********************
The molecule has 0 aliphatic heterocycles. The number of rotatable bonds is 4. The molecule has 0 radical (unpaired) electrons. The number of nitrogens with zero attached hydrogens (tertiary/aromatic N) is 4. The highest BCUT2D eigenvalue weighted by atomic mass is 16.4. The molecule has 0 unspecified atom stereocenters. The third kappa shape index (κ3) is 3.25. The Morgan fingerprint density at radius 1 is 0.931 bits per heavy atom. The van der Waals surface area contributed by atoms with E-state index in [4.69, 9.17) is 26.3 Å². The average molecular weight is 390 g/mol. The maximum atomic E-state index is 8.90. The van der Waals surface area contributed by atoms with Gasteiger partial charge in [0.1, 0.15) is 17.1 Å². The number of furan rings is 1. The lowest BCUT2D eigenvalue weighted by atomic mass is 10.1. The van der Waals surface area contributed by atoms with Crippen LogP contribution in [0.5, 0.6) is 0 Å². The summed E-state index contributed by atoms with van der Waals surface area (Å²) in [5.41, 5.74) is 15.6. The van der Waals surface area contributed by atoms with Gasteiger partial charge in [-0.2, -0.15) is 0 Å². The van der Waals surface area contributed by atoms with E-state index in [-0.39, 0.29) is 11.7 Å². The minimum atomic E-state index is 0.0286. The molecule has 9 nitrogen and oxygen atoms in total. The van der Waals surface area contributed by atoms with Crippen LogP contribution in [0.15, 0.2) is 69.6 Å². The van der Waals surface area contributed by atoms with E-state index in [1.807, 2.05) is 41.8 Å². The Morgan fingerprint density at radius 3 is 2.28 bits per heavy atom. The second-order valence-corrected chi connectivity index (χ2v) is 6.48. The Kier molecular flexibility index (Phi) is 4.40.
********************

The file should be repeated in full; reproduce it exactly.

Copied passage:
The molecule has 0 aliphatic heterocycles. The number of rotatable bonds is 4. The molecule has 0 radical (unpaired) electrons. The number of nitrogens with zero attached hydrogens (tertiary/aromatic N) is 4. The highest BCUT2D eigenvalue weighted by atomic mass is 16.4. The molecule has 0 unspecified atom stereocenters. The third kappa shape index (κ3) is 3.25. The Morgan fingerprint density at radius 1 is 0.931 bits per heavy atom. The van der Waals surface area contributed by atoms with E-state index in [4.69, 9.17) is 26.3 Å². The average molecular weight is 390 g/mol. The maximum atomic E-state index is 8.90. The van der Waals surface area contributed by atoms with Gasteiger partial charge in [0.1, 0.15) is 17.1 Å². The number of furan rings is 1. The lowest BCUT2D eigenvalue weighted by atomic mass is 10.1. The van der Waals surface area contributed by atoms with Crippen LogP contribution in [0.5, 0.6) is 0 Å². The summed E-state index contributed by atoms with van der Waals surface area (Å²) in [5.41, 5.74) is 15.6. The van der Waals surface area contributed by atoms with Gasteiger partial charge in [-0.2, -0.15) is 0 Å². The van der Waals surface area contributed by atoms with E-state index in [-0.39, 0.29) is 11.7 Å². The minimum atomic E-state index is 0.0286. The molecule has 9 nitrogen and oxygen atoms in total. The van der Waals surface area contributed by atoms with Crippen LogP contribution in [0.15, 0.2) is 69.6 Å². The van der Waals surface area contributed by atoms with E-state index in [1.807, 2.05) is 41.8 Å². The Morgan fingerprint density at radius 3 is 2.28 bits per heavy atom. The second-order valence-corrected chi connectivity index (χ2v) is 6.48. The Kier molecular flexibility index (Phi) is 4.40.